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Acupuncture and IVF: research update, May 2018

Acupuncture and IVF: research update, May 2018

A new study was published on May 15 2018 looking at acupuncture performed three times during a stimulated IVF cycle to see if this type of acupuncture would improve live birth rates (Smith et al, 2018). 

The study included 824 women with an average age of 35.4 years old. It looked at acupuncture performed once during ovarian stimulation (between day 6-8), and then before and after embryo transfer. The participants were split into two groups, a) true acupuncture and b) sham acupuncture (fake acupuncture so to speak). 

Not to my surprise, the results showed that there was not a significant change in outcome between the two groups. The pregnancy rate was 25% in the true acupuncture group vs 21% in the sham acupuncture group. The live birth rate was 18.3% in the true acupuncture group vs 17.8% in the sham acupuncture group. Although there was slight improvements in the true acupuncture group over the sham, these were not considered statistically significant (strong enough).

The conclusion is that two to three acupuncture sessions during an IVF cycle have very little to no effects on improving IVF outcomes. Whats interesting about this is that all acupuncturists would agree with this. The true value of acupuncture, herbal medicine, or natural medicine, is in changing the uterine environment BEFORE an IVF cycle begins. Once an IVF cycle has begun, it is almost too late to have any effect on IVF outcomes.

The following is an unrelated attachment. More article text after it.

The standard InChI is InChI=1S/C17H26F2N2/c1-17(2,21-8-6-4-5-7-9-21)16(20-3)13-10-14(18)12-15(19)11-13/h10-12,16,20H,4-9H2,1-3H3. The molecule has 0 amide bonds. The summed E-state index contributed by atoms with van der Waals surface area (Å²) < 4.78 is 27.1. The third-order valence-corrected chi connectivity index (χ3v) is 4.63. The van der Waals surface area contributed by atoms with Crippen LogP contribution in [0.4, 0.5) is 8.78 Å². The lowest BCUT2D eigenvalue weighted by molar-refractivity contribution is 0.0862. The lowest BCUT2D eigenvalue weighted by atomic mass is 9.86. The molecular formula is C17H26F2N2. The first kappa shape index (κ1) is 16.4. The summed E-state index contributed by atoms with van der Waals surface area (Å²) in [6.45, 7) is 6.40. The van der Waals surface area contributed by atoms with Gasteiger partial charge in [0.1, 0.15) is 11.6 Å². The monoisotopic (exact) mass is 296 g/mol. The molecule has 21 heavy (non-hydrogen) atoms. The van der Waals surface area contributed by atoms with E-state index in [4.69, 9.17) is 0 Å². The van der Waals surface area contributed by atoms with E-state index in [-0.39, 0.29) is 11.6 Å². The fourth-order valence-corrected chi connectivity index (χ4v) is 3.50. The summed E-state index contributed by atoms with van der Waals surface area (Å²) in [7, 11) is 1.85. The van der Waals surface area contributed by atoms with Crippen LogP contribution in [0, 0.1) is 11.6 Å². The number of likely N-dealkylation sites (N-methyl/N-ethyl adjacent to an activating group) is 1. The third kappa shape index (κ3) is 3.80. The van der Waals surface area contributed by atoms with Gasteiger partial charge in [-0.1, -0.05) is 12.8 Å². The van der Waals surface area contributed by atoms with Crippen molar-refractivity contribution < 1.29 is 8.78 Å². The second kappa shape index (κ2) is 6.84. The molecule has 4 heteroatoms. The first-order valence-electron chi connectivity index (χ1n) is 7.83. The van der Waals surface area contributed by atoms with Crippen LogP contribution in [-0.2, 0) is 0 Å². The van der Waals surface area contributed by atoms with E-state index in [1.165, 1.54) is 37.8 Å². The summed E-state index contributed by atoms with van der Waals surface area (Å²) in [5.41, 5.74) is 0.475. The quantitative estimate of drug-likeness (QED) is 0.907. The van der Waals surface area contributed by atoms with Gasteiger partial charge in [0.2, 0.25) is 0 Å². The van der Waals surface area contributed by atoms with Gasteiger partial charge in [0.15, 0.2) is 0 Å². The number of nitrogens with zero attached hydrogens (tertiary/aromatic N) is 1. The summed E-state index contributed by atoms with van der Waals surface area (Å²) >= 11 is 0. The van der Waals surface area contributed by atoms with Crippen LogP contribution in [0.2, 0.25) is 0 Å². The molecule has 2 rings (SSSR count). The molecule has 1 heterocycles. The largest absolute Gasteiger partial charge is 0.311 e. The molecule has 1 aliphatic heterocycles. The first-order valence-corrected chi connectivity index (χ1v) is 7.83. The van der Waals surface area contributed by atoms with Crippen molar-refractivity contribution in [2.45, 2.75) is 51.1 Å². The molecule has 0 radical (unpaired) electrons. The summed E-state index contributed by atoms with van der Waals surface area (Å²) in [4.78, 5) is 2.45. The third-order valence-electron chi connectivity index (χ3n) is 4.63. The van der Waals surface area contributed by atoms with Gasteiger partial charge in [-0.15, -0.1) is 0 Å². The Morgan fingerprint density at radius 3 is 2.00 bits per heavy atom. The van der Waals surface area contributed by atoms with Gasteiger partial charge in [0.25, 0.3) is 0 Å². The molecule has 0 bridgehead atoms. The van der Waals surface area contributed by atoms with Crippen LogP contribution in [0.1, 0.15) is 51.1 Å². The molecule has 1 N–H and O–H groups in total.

An analogy of this study would be if a trial was conducted where patients with headaches took 1/2 a paracetamol (ie. Panadol) tablet while the other half of the patients took 1/2 a placebo tablet, the results would show that there was no major improvement in headaches amongst the groups. This is simply because the dosage of the paracetamol was too low to have a clinical effect, and not because paracetamol does not work for mild to moderate headache pain. Those who have taken paracetamol for pain are aware that their doctors often recommend that two tablets are to be taken every 4-6 hours, and not 1/2 a tablet once daily. This simply does not work as the dosage is too low, much like the dosage of the acupuncture in this study was too low. 

More research should be conducted to reflect actual clinical practice. Future research should look at acupuncture/herbal medicine in the months/weeks BEFORE an IVF cycle begins, and then through the IVF cycle (Hullender Rubin, Anderson & Craig, 2018). 

Systematic reviews such as those performed by Shen et al 2015 and Qian et al 2017 that have shown improvements in IVF outcome, have pointed out that acupuncture performed leading into transfer is the most important, not once transfer is actually taking place. 

More well designed research into acupuncture that reflects best clinical practice is required to access the role that acupuncture and Chinese medicine may play in improving IVF outcomes. 

 

References 

Hullender Rubin, L.E., Anderson, B.J. & Craig, L.B. (2018). Acupuncture and in vitro fertilisation research: current and future directions. Acupuncture in Medicine, BMJ Journals. Published Online First: 10 February 2018. doi: 10.1136/acupmed-2016-011352